Russian innovations for the future from Innoprom

Дарья Кезина
Innoprom was held in the city of Yekaterinburg (880 miles east of Moscow) between July 10 and 13. The international exhibition gathered technology entrepreneurs and state officials from 95 countries. We have selected five of the most interesting Russian tech innovations from among those exhibited.

Universal soldier

Source: Darya KezinaSource: Darya Kezina

Android Technology, designer of the ‘Rescuer’ anthropomorphic robot, is a high tech equipment supplier to the Russian defence sector. Most details, therefore, are secret.

What is known, however, is that the robot could be called a "universal soldier,'' capable of rescuing people from cave-ins. It can also extinguish fires, and work in dangerous areas like chemical or radioactive facilities. The ‘Rescuer’ can be guided using a special suit located anywhere in the world, with a reaction delay of one millisecond.

Alfia Sirazetdinova, Android Technology's representative, said the robot would be able to participate in international robotics competitions to prove its superiority to competitors, with necessary permission from the Russian Defence Ministry.

Smart fire-extinguisher

Source: Darya KezinaSource: Darya Kezina

The smart fire-extinguishing module developed by Innovational Fire Safety Systems is integrated with the Internet. It can service itself and report any faults via SMS, email or app.

The device will still work and put out fires, even if the electricity system fails. The modules are already available at FSB offices, Sberbank branches and supermarkets.

"At the Leningrad nuclear power station, for example, it previously took the inspector 90 minutes to check the fire-extinguishing system's efficiency. Now, however, he can use a mobile application to immediately see the state of the 40 modules, the last time they were serviced and what must be done," explained Sergei Lektorovich, director of Innovational Fire Safety Systems.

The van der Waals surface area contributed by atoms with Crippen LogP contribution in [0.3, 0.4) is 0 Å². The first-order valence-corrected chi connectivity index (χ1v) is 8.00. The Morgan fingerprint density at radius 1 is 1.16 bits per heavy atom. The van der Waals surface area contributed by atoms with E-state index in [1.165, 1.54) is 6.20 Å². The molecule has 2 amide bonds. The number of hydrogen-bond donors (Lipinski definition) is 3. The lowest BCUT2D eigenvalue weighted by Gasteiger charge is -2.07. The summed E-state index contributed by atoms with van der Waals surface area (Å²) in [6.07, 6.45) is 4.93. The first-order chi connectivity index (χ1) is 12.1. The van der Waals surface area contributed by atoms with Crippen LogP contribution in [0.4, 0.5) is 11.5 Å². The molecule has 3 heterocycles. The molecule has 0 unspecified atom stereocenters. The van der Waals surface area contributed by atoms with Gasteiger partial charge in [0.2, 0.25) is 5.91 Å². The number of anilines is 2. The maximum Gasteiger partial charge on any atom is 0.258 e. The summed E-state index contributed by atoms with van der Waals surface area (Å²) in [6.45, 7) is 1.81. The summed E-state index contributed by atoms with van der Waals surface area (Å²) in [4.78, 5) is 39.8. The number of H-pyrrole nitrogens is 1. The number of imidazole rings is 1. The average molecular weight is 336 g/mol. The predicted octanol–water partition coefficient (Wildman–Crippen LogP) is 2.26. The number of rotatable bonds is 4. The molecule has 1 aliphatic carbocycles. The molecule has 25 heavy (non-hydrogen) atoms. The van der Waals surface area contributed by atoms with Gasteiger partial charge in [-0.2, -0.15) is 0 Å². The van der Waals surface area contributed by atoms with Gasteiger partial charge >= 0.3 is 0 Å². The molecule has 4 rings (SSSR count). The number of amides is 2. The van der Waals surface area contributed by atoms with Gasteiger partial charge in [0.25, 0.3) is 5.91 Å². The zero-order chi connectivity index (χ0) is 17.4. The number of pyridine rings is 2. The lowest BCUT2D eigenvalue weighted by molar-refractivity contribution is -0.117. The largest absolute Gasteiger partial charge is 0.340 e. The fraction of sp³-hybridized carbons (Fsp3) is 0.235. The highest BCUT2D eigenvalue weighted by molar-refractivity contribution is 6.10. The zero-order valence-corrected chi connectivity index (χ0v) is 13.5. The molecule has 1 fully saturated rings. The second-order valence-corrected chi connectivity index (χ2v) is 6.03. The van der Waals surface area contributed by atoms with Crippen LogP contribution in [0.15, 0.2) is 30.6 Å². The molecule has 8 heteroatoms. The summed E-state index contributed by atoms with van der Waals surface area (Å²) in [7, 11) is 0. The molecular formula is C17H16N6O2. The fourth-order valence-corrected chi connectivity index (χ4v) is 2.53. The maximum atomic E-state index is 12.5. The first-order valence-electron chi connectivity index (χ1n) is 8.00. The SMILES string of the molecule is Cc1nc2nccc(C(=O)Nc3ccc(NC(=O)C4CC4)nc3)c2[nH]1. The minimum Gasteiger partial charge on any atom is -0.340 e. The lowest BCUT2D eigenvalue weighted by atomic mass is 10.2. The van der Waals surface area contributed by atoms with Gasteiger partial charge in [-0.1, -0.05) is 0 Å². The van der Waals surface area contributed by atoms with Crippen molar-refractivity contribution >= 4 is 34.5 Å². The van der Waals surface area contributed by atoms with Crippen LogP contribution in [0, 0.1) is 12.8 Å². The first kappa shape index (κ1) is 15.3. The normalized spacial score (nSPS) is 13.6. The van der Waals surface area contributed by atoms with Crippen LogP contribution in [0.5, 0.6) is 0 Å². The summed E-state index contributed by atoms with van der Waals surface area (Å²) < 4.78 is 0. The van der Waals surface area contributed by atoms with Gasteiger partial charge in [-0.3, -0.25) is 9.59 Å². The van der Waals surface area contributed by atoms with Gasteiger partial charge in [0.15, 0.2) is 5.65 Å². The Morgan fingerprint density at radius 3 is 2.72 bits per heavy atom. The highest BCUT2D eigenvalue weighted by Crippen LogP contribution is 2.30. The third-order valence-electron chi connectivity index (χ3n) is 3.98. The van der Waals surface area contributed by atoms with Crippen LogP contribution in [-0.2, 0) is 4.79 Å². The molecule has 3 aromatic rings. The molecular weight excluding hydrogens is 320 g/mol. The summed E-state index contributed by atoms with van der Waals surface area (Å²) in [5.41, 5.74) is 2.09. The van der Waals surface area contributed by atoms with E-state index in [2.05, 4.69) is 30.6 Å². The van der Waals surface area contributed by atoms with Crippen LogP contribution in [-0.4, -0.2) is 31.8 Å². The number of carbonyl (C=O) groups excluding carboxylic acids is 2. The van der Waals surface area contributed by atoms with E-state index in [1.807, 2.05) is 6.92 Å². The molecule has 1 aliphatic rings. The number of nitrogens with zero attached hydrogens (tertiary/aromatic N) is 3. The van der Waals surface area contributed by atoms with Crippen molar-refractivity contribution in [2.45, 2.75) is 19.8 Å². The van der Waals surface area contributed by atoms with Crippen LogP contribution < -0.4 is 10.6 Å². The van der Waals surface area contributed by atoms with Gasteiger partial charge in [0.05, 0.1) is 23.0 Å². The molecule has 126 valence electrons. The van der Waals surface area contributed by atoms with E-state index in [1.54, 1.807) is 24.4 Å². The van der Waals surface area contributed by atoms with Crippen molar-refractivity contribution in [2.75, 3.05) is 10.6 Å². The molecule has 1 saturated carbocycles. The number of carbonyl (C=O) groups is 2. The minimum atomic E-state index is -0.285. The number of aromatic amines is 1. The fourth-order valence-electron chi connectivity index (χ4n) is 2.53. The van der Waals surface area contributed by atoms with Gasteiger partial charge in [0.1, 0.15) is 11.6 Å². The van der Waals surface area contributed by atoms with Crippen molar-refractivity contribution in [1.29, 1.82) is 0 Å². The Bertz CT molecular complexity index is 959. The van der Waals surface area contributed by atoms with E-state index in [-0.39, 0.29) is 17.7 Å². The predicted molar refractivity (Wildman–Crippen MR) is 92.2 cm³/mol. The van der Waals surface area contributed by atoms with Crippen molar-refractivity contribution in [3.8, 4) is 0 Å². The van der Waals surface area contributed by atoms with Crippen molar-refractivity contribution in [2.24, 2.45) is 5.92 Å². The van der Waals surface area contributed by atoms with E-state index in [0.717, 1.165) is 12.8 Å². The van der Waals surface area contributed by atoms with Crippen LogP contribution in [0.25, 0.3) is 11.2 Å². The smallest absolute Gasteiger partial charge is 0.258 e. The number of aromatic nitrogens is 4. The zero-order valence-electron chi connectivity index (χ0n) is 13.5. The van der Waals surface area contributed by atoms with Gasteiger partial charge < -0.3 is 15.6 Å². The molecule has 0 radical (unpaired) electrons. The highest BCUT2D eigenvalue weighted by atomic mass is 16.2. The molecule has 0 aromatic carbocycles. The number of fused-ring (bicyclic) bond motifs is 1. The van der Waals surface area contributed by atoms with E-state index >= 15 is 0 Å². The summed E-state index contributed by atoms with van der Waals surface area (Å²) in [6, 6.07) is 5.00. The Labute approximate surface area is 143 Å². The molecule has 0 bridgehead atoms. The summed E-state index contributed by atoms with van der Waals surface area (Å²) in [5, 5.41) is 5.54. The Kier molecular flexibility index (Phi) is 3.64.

The module's exterior is a high-pressure container similar to the one used for moonwalkers.

Long-range signal

Source: Darya KezinaSource: Darya Kezina

The Moscow Company ‘T8’ exhibited equipment to send one of the longest and largest digital signals in the world. The device can send a signal of 8 terabits per second through an optical fibre. This means that in one second you can send 1,600 HD films over a distance of 4,000 kilometres.

This innovation has helped the company become one of the top four in the world in the production of such equipment, along with competitors from China, Finland and the U.S.

"Our equipment significantly reduces clients' construction and service costs," said Konstantin Marchenko, T8's deputy general director. The company is entering foreign markets such as Iran and Vietnam, and negotiations are on with India and Indonesia.

Supersensitive microphone

Source: Darya KezinaSource: Darya Kezina

T8 also displayed a security and surveillance system called the ‘Dunai vibro-acoustic sensor’. This can control fibre optic segments at a distance of between 40 and 75 kilometres. The acoustic microphone can hear everything and, in the event of danger, it sends an alarm signal.

 The device was developed to provide security for oil and gas pipelines, but it will now also be used in Russia to control plane takeoffs and landings, and to observe the condition of railway networks and train movements. The sensor can detect a cracked rail, or a damaged plane wheel bearing and other defects, because these produce distinct sounds, that differ from general background noises.

Sapphire mono-crystals

Source: Darya KezinaSource: Darya Kezina

The company Monocrystal had synthetic sapphires on display. Last year the company cultivated the biggest sapphire in the world, weighing in at 300 kilogrammes. Other companies in the United States and China have only been able to grow a crystal weighing 100 kilogrammes.

Sapphire is the second hardest material in the world after a diamond. A sapphire can basically not be scratched, which is why it is used for camera lenses and smartphone screens.

The company exports more than 98 percent of what it produces. According to the Yole Development analytical agency in France, one out of every three smartphones in the world has been made using material from the Russian company.

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